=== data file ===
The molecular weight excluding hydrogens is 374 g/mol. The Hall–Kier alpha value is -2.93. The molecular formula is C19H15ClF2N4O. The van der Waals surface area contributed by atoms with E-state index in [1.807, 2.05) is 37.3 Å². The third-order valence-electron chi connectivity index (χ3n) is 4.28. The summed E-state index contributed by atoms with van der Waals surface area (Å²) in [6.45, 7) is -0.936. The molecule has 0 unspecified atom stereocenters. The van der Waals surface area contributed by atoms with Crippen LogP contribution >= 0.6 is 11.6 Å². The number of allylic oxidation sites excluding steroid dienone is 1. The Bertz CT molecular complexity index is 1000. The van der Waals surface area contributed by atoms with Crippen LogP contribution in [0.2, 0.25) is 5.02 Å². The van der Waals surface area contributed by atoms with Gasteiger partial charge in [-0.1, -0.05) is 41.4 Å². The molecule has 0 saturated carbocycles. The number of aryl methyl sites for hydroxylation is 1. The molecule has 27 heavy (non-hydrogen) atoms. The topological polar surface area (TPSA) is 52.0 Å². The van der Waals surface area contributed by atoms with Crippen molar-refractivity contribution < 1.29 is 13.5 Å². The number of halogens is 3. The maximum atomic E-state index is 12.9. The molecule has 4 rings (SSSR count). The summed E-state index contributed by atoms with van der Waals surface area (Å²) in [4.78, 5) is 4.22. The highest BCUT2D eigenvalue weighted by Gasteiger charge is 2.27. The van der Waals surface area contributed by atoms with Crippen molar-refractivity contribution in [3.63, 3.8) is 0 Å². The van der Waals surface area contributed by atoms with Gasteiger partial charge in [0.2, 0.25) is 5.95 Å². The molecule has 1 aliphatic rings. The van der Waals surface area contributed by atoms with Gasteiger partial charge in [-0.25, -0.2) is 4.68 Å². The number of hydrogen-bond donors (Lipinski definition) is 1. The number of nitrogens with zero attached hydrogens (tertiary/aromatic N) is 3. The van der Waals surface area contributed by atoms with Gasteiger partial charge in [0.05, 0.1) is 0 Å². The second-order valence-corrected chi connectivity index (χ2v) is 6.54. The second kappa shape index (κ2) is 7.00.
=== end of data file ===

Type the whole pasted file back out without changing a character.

The molecular weight excluding hydrogens is 374 g/mol. The Hall–Kier alpha value is -2.93. The molecular formula is C19H15ClF2N4O. The van der Waals surface area contributed by atoms with E-state index in [1.807, 2.05) is 37.3 Å². The third-order valence-electron chi connectivity index (χ3n) is 4.28. The summed E-state index contributed by atoms with van der Waals surface area (Å²) in [6.45, 7) is -0.936. The molecule has 0 unspecified atom stereocenters. The van der Waals surface area contributed by atoms with Crippen LogP contribution >= 0.6 is 11.6 Å². The number of allylic oxidation sites excluding steroid dienone is 1. The Bertz CT molecular complexity index is 1000. The van der Waals surface area contributed by atoms with Crippen LogP contribution in [0.2, 0.25) is 5.02 Å². The van der Waals surface area contributed by atoms with Gasteiger partial charge in [-0.1, -0.05) is 41.4 Å². The molecule has 0 saturated carbocycles. The number of aryl methyl sites for hydroxylation is 1. The molecule has 27 heavy (non-hydrogen) atoms. The topological polar surface area (TPSA) is 52.0 Å². The van der Waals surface area contributed by atoms with Crippen molar-refractivity contribution < 1.29 is 13.5 Å². The number of halogens is 3. The maximum atomic E-state index is 12.9. The molecule has 4 rings (SSSR count). The summed E-state index contributed by atoms with van der Waals surface area (Å²) in [4.78, 5) is 4.22. The highest BCUT2D eigenvalue weighted by Gasteiger charge is 2.27. The van der Waals surface area contributed by atoms with Crippen molar-refractivity contribution in [3.63, 3.8) is 0 Å². The van der Waals surface area contributed by atoms with Gasteiger partial charge in [0.2, 0.25) is 5.95 Å². The molecule has 1 aliphatic rings. The van der Waals surface area contributed by atoms with Gasteiger partial charge in [-0.25, -0.2) is 4.68 Å². The number of hydrogen-bond donors (Lipinski definition) is 1. The number of nitrogens with zero attached hydrogens (tertiary/aromatic N) is 3. The van der Waals surface area contributed by atoms with Gasteiger partial charge in [0.05, 0.1) is 0 Å². The second-order valence-corrected chi connectivity index (χ2v) is 6.54. The second kappa shape index (κ2) is 7.00.